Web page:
Prospects for fresh nursing and midwifery graduates from St Luke’s and St Joseph’s mission colleges to be employed soonest are slim as Ministry of Health (MoH) says their recruitment into the public service is not automatic.
MoH Principal Secretary McPhail Magwira, speaking during a graduation ceremony for about 200 nurses and midwives, challenged the graduates to think entrepreneurship rather than expecting to be employed.
He said: “We have graduated around 200 nurses today and recently Malawi College of Health Sciences graduated over 1 000 nurses and all these want to be employed.
“Nowadays, for instance at these two colleges, we are not training students to be job seekers in government. We are preparing them to be competitive and be able to go entrepreneurial. The private sector is growing big and they can also seek jobs there.”
On whether some from the group would be employed, Magwira said they are discussing with the human resources office and development partners and the decision will be known when the budget is ready.
First to highlight the need for guaranteeing nurses and midwives jobs was the Christian Health Association of Malawi (Cham) board chair the Reverend Timothy Nyasulu who asked government to guarantee the students jobs.
He said: “Nursing is a noble job and we need to support them. We hope government will employ them, support them with medical equipment for their work, give them better remuneration and ensure salaries are paid in time. If this is done, they are encouraged to stay long. We have had cases of health personnel leaving public institutions earlier for greener pastures.”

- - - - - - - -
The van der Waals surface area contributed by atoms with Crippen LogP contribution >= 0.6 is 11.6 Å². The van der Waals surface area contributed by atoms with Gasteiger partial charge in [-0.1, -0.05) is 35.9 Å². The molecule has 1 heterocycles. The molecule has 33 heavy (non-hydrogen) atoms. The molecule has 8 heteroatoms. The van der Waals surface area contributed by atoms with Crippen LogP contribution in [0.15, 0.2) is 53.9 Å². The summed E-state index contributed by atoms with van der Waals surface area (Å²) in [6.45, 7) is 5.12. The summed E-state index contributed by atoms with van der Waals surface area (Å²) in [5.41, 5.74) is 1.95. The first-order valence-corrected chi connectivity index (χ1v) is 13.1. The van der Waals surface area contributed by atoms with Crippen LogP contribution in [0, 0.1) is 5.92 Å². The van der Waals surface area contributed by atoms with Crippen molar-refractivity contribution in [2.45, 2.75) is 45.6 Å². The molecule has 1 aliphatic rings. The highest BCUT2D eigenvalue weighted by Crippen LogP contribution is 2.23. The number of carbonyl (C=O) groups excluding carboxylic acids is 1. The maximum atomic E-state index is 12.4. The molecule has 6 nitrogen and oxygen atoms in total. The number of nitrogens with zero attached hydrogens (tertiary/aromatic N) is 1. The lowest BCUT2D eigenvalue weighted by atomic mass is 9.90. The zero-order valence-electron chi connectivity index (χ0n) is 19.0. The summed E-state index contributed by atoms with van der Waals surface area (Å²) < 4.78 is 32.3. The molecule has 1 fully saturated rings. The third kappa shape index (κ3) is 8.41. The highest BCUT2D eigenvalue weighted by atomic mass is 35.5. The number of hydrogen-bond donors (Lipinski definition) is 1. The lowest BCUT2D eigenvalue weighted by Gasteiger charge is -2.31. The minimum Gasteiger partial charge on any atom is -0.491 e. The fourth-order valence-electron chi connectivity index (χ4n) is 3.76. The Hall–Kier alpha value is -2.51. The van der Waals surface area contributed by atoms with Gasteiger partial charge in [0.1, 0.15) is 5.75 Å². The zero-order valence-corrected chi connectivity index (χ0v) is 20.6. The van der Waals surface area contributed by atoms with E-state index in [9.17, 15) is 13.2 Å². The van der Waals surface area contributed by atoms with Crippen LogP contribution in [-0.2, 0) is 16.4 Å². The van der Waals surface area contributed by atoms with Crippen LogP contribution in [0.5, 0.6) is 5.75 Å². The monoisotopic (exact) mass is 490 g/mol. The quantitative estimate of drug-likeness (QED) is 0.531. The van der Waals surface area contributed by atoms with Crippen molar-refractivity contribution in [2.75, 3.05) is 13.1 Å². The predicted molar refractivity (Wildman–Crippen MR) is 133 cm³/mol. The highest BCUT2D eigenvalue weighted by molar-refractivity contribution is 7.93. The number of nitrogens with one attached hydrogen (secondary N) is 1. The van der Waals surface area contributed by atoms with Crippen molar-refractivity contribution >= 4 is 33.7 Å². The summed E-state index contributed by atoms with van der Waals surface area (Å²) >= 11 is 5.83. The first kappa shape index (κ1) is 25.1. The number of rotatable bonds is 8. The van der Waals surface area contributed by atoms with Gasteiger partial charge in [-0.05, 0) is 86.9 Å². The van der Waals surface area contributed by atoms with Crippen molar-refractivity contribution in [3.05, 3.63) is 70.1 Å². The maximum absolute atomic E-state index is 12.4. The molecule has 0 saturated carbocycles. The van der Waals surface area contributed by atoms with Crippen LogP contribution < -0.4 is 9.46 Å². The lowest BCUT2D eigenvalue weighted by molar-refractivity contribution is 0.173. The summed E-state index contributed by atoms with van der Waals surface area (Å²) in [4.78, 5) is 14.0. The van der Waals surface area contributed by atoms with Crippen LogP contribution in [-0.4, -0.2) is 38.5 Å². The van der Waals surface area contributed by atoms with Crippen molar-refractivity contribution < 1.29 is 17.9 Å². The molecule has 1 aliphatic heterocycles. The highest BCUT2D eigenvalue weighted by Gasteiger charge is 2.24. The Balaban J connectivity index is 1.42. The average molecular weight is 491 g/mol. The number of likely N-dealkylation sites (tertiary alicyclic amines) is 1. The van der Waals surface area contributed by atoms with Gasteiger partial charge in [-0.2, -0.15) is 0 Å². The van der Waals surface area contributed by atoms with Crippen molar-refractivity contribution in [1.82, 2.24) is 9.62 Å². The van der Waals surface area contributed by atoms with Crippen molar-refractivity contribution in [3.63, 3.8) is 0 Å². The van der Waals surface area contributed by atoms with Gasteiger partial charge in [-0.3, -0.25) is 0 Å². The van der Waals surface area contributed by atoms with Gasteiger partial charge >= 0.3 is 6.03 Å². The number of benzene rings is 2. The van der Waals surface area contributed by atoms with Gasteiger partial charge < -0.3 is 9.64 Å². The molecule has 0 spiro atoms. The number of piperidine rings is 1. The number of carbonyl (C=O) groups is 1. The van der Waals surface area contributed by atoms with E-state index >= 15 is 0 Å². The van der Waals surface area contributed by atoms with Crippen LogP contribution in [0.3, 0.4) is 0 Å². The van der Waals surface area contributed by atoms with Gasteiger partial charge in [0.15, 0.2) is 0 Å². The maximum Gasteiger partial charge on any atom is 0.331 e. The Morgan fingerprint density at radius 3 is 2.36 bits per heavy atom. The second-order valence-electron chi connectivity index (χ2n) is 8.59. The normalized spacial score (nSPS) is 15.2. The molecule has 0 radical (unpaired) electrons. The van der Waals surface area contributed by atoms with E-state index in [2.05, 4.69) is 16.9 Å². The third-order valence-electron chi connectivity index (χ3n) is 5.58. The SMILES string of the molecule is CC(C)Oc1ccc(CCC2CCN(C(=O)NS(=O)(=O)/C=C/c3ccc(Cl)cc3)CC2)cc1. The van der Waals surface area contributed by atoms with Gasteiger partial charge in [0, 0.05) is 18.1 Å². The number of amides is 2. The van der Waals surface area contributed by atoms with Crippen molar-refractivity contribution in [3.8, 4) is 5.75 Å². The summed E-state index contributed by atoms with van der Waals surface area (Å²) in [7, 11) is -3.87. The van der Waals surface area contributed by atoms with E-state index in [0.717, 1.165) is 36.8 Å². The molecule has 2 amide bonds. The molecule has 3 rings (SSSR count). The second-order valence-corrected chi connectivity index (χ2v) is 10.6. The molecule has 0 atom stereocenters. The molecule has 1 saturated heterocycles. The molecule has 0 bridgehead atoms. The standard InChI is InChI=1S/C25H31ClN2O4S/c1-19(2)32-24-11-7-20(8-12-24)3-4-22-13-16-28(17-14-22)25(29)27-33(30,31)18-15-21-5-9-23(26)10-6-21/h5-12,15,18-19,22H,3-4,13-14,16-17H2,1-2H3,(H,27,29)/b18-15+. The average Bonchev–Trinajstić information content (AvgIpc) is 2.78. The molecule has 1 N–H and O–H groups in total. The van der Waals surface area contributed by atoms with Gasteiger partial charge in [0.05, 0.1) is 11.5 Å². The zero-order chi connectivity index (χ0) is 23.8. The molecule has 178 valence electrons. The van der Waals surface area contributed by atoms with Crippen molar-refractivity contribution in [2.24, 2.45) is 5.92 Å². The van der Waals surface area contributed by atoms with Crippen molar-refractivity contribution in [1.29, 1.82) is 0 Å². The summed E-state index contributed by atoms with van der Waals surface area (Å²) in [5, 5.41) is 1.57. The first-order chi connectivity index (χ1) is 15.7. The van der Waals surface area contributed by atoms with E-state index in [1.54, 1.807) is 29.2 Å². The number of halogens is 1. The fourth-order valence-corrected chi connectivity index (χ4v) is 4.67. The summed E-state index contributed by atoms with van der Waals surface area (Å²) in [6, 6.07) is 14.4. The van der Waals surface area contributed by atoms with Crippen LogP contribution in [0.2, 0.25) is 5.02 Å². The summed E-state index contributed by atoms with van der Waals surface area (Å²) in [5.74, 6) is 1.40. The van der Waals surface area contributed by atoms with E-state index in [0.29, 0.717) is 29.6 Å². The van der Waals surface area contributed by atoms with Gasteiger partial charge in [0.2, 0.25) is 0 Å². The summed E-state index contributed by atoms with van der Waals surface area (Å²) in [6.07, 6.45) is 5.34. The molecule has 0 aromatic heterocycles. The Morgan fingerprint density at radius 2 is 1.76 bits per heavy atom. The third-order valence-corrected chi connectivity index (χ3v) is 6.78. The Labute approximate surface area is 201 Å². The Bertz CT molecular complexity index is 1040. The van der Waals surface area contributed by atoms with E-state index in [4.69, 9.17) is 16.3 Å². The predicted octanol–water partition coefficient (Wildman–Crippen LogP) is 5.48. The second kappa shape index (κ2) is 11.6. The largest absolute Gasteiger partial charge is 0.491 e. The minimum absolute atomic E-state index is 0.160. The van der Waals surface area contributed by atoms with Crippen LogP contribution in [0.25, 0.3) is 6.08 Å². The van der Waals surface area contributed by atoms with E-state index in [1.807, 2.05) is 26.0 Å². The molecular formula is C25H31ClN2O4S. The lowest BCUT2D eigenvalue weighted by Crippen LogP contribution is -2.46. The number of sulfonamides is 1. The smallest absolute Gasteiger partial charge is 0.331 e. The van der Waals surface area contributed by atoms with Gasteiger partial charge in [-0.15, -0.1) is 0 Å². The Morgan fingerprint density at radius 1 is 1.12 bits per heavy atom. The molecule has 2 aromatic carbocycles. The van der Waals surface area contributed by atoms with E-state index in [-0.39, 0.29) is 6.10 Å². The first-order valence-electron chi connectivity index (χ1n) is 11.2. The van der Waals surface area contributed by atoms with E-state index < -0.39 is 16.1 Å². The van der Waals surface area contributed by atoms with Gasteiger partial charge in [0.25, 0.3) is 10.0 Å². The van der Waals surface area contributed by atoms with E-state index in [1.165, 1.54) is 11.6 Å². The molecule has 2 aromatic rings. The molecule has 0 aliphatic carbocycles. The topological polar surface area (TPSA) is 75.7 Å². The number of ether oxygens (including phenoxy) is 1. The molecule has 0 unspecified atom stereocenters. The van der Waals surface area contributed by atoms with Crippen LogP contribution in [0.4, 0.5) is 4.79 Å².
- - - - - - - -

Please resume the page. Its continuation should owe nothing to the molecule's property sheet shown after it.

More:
Bishop Brighton Vitta Malasa of Anglican Upper Shire Diocese, whose church runs St Luke’s College of Nursing, challenged the students that despite several challenges in the career, they should endure and observe the bond conditions as it is key to continued support from development partners.
Students from the two colleges graduated with certificates and diplomas under a United States Agency for International Development (USAid) scholarship programme.
However, they have to wait until October to sit for the Nurses Council’s examinations which makes them eligible to practice their career.
USAid representative Ruth Madison pledged continued support in training nurses and midwives.
She said: “The country has 12 000 midwives against over 16 million people. The recommended ratio is 10 nurses for every 10 000 patients, but for every 10 000 patients, there are three nurses in Malawi. You can see that we need more nurse midwives.”
Despite this gap, government has lately delayed employment of nurses and midwives due to lack of funds to sustain them.
Last year, government reversed recruitment of 339 nurses and midwives, who had to wait for 10 months before being invited for interviews. n